The View from Indian Country
I received my review copy of Daniel K. Richter’s recent book, Facing East from Indian Country: A Native History of Early America, at that point late in the semester when textbook publishers had begun bombarding me with the latest editions of their books and other supplementary materials for the United States history survey course. Though the narratives included in these works remain quite traditional, and Indians remain bit players in what is still largely a story of the plantation and expansion of English societies in America, these texts are far superior to those I was assigned as an undergraduate in the mid-1980s. They include more illustrations. More attention is paid to the role played by Indians in the historical development of the American colonies and the early American republic. In the short bibliographies that accompany each chapter, the authors in general demonstrate their familiarity with the exciting scholarship that has been published over the course of the last two decades by historians working in the field of early Native American history.
Daniel Richter’s important synthesis of this scholarly output no doubt will be incorporated into the lists of suggested readings that these authors place at the end of their first few chapters. They will, I suspect, be unlikely to do much more than that, for to truly act on the insights of Richter’s book would require a revolutionary change in perspective, and an entire recasting of the story of early American history.
Richter confronts in Facing East the fundamental challenge every scholar writing the early history of Native Americans must face: how can we, with evidence that at best is incomplete and that often is tainted with the ignorance, hostility, bias, and prejudice of its creator, arrive at an understanding of early American history from the perspective of Indian peoples? How can we incorporate native views of the events that brought such dramatic change to Indian communities into the broader narrative of American history? Richter is honest. “Perhaps no historical subject requires more imagination,” he writes, than the reconstruction of the Indians’ understandings of the newcomers who rapidly began to reshape their world in the sixteenth century. “Documentary evidence,” he points out, “illuminates the European cast of characters, yet only imagination can put Indians in the foreground.” With imagination and, importantly, an ability to read with sensitivity and subtlety the surviving strands of evidence—archaeological, anthropological, and historical—Richter demonstrates just how much a skilled and careful scholar can do.
In Richter’s recasting of early American history, the familiar figures of Pocahontas and Kateri Tekakwitha, for instance, no longer are viewed as Indians who abandoned their native cultures and accepted, respectively, the benevolence of the Virginia Company of London and the teachings of Jesuit priests. Their apparent acceptance of European religious values, when viewed from Indian country, reveals that Indians acted on motivations that often entirely escaped or remained poorly understood by their would-be benefactors. Nor, Richter argues, can Metacom, the leader of the massive Algonquian uprising that set New England’s frontiers ablaze in 1675-76, be viewed as the desperate opponent of all things English, a “patriot chief” trying to protect his people and his culture from Puritan aggression. Metacom, Richter points out, willingly assumed an English name, Philip, and he and his Wampanoag followers raised hogs. He was thus “not a rebel against cultural change or against the English presence per se.” Indians responded to the European invaders in complex ways, based on systems of cultural values and beliefs that the newcomers treated with condescension, scorn, and contempt. Nonetheless, by reading and examining carefully the extant historical sources, and arriving as thoroughly as possible at an understanding of the cultures described and recorded imperfectly therein, Richter shows that the effort to transform the traditional narrative of American history from one of the westward expansion of white settlement to one that looks eastward from Indian country is not only possible, but essential for understanding this nation’s past in all its complexity.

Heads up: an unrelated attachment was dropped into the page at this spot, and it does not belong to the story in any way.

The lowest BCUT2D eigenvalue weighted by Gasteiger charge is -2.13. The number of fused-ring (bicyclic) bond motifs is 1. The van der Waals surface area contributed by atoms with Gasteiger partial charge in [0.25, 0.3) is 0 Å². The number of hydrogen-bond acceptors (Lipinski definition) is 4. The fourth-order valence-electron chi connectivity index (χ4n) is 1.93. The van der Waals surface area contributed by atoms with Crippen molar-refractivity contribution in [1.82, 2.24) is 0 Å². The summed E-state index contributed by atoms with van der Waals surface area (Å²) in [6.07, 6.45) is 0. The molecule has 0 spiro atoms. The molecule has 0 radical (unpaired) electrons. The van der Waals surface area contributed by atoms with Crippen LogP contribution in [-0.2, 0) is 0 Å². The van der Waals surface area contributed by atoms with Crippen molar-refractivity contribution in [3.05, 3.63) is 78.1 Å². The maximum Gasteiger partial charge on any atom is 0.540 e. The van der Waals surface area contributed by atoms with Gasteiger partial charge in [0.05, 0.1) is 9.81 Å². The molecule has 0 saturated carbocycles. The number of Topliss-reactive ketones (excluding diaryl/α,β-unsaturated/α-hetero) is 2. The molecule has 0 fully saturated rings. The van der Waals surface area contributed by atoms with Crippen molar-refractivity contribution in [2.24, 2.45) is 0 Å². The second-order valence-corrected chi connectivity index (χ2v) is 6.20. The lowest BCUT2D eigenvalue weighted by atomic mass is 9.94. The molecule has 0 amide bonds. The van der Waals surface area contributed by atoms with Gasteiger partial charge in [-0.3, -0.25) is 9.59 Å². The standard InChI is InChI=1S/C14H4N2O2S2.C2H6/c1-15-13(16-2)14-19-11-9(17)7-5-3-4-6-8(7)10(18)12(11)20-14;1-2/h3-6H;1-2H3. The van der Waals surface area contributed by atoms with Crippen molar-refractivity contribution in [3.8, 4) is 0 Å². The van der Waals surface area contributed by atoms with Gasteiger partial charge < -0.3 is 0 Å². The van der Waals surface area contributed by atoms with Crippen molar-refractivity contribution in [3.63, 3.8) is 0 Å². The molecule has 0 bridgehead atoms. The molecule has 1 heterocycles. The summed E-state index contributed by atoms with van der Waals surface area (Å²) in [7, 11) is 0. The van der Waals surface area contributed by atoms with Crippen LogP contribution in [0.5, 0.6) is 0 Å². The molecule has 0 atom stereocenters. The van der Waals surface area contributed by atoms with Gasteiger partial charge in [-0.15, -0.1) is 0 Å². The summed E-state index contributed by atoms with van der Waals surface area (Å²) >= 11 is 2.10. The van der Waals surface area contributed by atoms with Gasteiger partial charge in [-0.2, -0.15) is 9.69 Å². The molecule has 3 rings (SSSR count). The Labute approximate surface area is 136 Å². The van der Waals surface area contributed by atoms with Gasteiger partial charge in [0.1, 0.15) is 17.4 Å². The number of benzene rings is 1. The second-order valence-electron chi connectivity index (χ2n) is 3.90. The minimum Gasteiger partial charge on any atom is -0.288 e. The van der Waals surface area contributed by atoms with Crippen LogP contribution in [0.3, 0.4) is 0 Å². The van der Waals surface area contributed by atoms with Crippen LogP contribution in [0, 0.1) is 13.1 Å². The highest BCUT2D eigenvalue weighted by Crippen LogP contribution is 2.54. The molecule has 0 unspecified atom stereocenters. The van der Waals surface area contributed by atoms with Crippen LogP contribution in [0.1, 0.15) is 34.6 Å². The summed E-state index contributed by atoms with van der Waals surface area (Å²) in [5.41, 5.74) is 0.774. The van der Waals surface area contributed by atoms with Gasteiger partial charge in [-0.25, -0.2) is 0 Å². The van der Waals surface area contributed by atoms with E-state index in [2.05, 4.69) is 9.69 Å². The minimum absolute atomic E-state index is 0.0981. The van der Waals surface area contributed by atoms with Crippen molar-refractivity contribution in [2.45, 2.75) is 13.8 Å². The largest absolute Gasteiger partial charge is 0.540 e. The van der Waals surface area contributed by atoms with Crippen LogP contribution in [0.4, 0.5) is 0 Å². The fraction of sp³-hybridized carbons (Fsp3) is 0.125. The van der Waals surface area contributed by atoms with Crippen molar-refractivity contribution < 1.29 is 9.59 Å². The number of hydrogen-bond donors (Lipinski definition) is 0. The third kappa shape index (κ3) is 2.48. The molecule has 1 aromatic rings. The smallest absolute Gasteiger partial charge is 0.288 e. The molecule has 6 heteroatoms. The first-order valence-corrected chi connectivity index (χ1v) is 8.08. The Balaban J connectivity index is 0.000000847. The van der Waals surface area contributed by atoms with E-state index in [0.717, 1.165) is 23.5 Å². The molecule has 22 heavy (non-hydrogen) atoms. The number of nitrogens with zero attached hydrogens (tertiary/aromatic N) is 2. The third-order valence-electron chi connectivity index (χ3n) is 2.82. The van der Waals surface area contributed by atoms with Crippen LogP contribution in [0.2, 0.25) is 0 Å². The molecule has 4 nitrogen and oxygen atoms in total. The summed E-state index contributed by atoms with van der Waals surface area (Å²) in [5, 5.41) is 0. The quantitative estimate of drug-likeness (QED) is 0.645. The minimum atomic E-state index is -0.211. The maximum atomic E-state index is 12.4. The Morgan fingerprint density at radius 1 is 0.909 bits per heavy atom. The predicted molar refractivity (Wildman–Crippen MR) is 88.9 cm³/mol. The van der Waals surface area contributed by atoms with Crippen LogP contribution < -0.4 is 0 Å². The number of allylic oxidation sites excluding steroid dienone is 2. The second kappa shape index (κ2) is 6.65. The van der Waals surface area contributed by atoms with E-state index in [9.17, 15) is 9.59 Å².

Many of our undergraduate students, no doubt, relying on the coverage of early American history in their textbooks, will continue to view Native American history in a simplistic and dichotomous fashion: Indians either resist heroically until they are defeated, conquered, and disappear, or they assimilate entirely into the increasingly dominant European-American culture. Richter shows in this fine and thought-provoking book, one that is written gracefully enough so that beginning students in the survey will have no trouble reading and discussing the important issues it raises, that it is possible to free ourselves from the interpretive constraints that a European-dominated and westward looking narrative has imposed on our understanding of the history of this continent.
This article originally appeared in issue 3.3 (April, 2003).
Michael Leroy Oberg is associate professor of history at SUNY-Geneseo, and the author of Uncas: First of the Mohegans (2003) and Dominion and Civility: English Imperialism and Native America, 1585-1685 (1999), both published by the Cornell University Press.